Lessons from the Gym

The Time When Gyms Were CoolIf you read this post, then you should be aware that I simplified my training as much as I could lately. I lift conventional weights. You know, barbells, dumbbells, etc. I still do calisthenics, but way less than before. This is the path of endurable resistance for me at the moment of writing this article.

So, what have I been able to learn (or relearn) during this time. Well, lots of things. Let me share some of them with you.

Conclusion #1: Simple Exercises Are Better for Building Muscle

It may be hard to accept, but the simplest exercises are the best for muscle-building. Barbell bench presses are superior to one-arm or planche push-ups. Barbell squats are superior to pistols.

Let me be an example. I still follow the same routine I laid out in the “Simplify” article, and it still works. I lift more weight. I do more reps, sets, etc. That training program consists of simple compound exercises. I do way less thinking regarding this type of training (because to be honest, you do not need to think a lot about lifting barbells/dumbbells). I just come to the gym, lift more, and go home. It should not be harder than that.

As a result, in 4 months I am 4 kg heavier than I was. My nutrition was the same. I don’t measure the levels of bodyfat, but considering that I got stronger in archer chin-ups with full one-arm negatives, I don’t think bodyfat is an issue. Of course, this could happen due to training variety (switching the focus from calisthenics/kettlebells to barbells/dumbbells). However, building muscle with bodyweight/kettlebell/sandbag exercises was never this easy.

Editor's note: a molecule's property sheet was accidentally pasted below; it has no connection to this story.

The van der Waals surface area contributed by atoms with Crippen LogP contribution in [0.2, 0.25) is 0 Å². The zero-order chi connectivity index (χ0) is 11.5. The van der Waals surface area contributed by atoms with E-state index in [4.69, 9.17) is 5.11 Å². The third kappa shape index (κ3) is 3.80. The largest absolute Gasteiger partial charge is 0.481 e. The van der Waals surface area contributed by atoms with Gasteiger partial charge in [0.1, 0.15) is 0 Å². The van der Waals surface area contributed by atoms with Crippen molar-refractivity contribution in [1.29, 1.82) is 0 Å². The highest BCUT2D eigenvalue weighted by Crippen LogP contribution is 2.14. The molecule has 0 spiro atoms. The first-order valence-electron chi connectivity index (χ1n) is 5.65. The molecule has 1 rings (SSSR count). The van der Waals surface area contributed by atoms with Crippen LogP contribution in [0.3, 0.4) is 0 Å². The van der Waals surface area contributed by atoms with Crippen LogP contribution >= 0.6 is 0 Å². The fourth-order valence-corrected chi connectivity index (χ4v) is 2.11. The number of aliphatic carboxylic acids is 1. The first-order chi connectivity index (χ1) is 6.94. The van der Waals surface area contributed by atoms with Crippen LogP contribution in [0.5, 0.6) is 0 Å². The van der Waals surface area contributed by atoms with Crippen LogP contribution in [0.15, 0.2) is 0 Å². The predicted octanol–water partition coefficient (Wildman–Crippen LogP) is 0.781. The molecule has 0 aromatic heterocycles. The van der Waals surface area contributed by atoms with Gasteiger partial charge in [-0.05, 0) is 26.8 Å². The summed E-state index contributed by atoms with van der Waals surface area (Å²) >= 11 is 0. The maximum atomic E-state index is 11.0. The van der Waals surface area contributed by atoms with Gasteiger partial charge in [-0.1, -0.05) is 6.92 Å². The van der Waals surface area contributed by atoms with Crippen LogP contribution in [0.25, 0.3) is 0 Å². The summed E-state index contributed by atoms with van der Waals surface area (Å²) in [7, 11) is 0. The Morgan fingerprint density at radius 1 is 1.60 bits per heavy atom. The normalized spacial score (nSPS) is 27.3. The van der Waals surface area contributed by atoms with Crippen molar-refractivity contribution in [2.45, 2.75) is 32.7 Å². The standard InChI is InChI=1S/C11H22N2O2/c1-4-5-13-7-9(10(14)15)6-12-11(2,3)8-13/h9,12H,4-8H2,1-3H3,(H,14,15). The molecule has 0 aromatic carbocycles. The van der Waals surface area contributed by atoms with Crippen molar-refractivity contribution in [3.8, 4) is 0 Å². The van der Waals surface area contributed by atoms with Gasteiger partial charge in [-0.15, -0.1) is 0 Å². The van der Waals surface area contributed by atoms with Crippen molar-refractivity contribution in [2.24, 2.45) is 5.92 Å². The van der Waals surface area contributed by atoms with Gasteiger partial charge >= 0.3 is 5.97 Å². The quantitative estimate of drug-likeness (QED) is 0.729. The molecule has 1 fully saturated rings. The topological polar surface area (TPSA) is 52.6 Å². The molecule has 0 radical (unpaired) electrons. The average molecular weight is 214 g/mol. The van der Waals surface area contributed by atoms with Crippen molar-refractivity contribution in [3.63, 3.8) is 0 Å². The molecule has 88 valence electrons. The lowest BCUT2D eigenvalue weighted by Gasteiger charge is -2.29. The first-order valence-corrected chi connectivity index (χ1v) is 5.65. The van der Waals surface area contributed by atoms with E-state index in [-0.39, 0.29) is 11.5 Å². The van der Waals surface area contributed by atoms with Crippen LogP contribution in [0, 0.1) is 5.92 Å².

Take-home point: if your goal is to build as much muscle as possible, maybe calisthenics, kettlebells, or sandbags are not for you. If you still believe you can do this with Rough Strength training implements, then it can be a good idea to work on simple compound exercises (like weighted dips or weighted chin-ups) along with the cool stuff.

Conclusion #2: MED Works

Several years ago I stumbled upon a concept of a minimum effective dose [MED] and its application in strength training. I was confused because the author suggested to train less, and it was rather strange to me at that time. The principle of MED in strength training calls for using just the bare minimum of effort. You know, if you can do less and get pretty close results to doing more, then do less. Well, now I understand this concept and fully support it. You do not need to train just for the sake of training. It won’t do you any good. Train for results and have fun in your spare time.

If we take a look at my program, there is only 3-4 exercises per day 3 times a week. The results speak for themselves.

[Note: minimum effective doses of a competing athlete and a recreational strength training enthusiast can differ a lot. Use what is suitable for you]

Take-home point: do only what needs to be done. If you can get away with doing less, then do less.

Conclusion #3: Routine Flexibility Guarantees You Consistency

When things get crazy, it is hard to squeeze in all the training sessions you have planned. That’s when a simple and flexible routine comes handy. Despite the travelling and lots of other events, I was able not to miss any sessions of the “Simplify” routine. How? Due to its structure. If you take a closer look at it, you will notice that it is an Upper-Lower-Upper split. This gives you lots of room for manipulation. You can easily pair days in case you have time only for two days in a row instead of classic Mon-Wed-Fri. For example, on Monday I perform an upper body session, on Wednesday – lower body. Now, for some reason Friday and the weekend become unavailable for training. Instead of missing sessions, I can move the last one to Thursday.